Later years 
During World War I, Tanner worked for the Red Cross Public Information Department, at which time he also painted images from the front lines of the war. In 1923 the French state made him a knight of the Legion of Honour for his work as an artist.
Several of Tanner's paintings were purchased by Atlanta art collector J. J. Haverty, who founded Haverty Furniture Co. and was instrumental in establishing the High Museum of Art. Tanner's "Etaples Fisher Folk" is among several paintings from the Haverty collection now in the High Museum's permanent collection.
Tanner died peacefully in Paris, France on May 25, 1937.
Tanner's work was influential during his career; he has been called "the greatest African American painter to date." The early paintings of William Edouard Scott, with whom Tanner studied in France, showcase the influence of Tanner’s technique. In addition, some of Norman Rockwell’s illustrations deal with the same themes and compositions that Tanner pursued. Rockwell's proposed cover of the Literary Digest in 1922 for example shows an older black man playing the banjo for his grandson. The light sources mirror Tanner's Banjo Lesson almost identically. A fireplace illuminates the right side of the picture while natural light enters from the left. Both use similar objects as well such as the clothing, chair, crumpled hat on the floor.
Sand Dunes at Sunset, Atlantic City (c. 1885 oil on canvas) hangs in the Green Room at the White House; it is the first painting by an African-American artist to enter the permanent collection of the White House. The painting is a landscape with a "view across the cool gray of a shadowed beach to dunes made pink by the late afternoon sunlight. A low haze over the water partially hides the sun." It was acquired during the Clinton administration from Dr. Rae Alexander-Minter, grandniece of the artist, by the White House Endowment Fund for $100,000.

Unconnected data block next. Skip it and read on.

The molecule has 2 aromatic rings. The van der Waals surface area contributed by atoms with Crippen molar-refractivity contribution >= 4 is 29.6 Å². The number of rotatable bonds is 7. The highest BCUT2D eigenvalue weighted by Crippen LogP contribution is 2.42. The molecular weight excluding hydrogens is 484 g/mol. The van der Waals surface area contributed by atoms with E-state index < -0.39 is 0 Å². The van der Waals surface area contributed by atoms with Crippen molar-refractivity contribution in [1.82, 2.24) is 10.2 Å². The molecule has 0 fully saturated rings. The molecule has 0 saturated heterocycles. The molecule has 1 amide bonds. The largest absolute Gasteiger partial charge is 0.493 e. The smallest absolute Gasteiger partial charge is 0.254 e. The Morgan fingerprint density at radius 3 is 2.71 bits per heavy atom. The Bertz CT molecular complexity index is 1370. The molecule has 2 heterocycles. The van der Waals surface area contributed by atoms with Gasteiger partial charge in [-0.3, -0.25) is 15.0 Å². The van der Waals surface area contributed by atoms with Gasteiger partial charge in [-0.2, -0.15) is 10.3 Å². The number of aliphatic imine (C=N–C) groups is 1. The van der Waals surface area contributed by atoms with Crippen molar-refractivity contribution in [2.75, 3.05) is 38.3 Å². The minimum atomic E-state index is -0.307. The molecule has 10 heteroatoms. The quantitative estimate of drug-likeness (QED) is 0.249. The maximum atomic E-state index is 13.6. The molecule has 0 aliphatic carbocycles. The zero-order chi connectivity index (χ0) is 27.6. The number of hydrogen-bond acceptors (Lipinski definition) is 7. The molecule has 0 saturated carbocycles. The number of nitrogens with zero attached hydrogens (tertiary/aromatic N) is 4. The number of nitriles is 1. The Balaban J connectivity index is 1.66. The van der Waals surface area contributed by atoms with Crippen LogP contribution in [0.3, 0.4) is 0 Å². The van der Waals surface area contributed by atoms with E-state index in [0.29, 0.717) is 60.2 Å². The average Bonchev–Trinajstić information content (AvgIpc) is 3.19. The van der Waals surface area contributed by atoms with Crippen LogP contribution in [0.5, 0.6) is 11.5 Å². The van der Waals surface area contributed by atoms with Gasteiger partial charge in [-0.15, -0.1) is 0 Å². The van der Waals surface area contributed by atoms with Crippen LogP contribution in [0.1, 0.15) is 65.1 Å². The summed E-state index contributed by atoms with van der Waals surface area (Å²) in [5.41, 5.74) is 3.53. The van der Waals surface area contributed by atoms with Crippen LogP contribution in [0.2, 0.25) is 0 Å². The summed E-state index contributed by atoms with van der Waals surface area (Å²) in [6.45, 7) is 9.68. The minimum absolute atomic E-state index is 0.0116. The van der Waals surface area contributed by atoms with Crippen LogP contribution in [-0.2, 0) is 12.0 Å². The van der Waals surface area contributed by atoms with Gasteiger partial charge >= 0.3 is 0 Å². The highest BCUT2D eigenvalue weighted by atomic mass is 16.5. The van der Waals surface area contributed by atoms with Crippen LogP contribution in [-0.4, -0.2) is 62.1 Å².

Selected works 
- Seascape-Jetty (c.1876–1879)
- Pomp at the Zoo (1880) Private Collection
- Sand Dunes at Sunset, Atlantic City (1886) Estate of Sadie T.M. Alexander (On permanent display at White House)
- The Banjo Lesson (1893) Hampton University Museum, Virginia
- The Thankful Poor (1894) William H. and Camille O. Cosby
- The Young Sabot Maker (1895) Estate of Sadie T.M. Alexander
- Daniel in the Lions' Den (1895) Los Angeles County Museum of Art
- The Resurrection of Lazarus (1896) Musée d'Orsay, Paris
- Lions in the Desert (c.1897–1900) Smithsonian American Art Museum
- The Annunciation (1898) Philadelphia Museum of Art, W.P Wilstach Collection
- The Good Shepard (1903) Jane Voorhees Zimmerli Art Museum, Rutgers University
- Return of the Holy Women (1904) Cedar Rapids Art Gallery, Iowa
- Two Disciples at the Tomb (1905–1906) Art Institute of Chicago
- The Holy Family (1909–1910) Muskegon Museum of Art, Michigan, Hackley Picture Fund
- Moroccan Scene (about 1912) Birmingham Museum of Art, Alabama
- Scene in Cairo Mabee-Gerrer Museum of Art, Shawnee, Oklahoma
- 1972. The Art of Henry Ossawa Tanner. Glen Falls, New York: The Hyde Collection.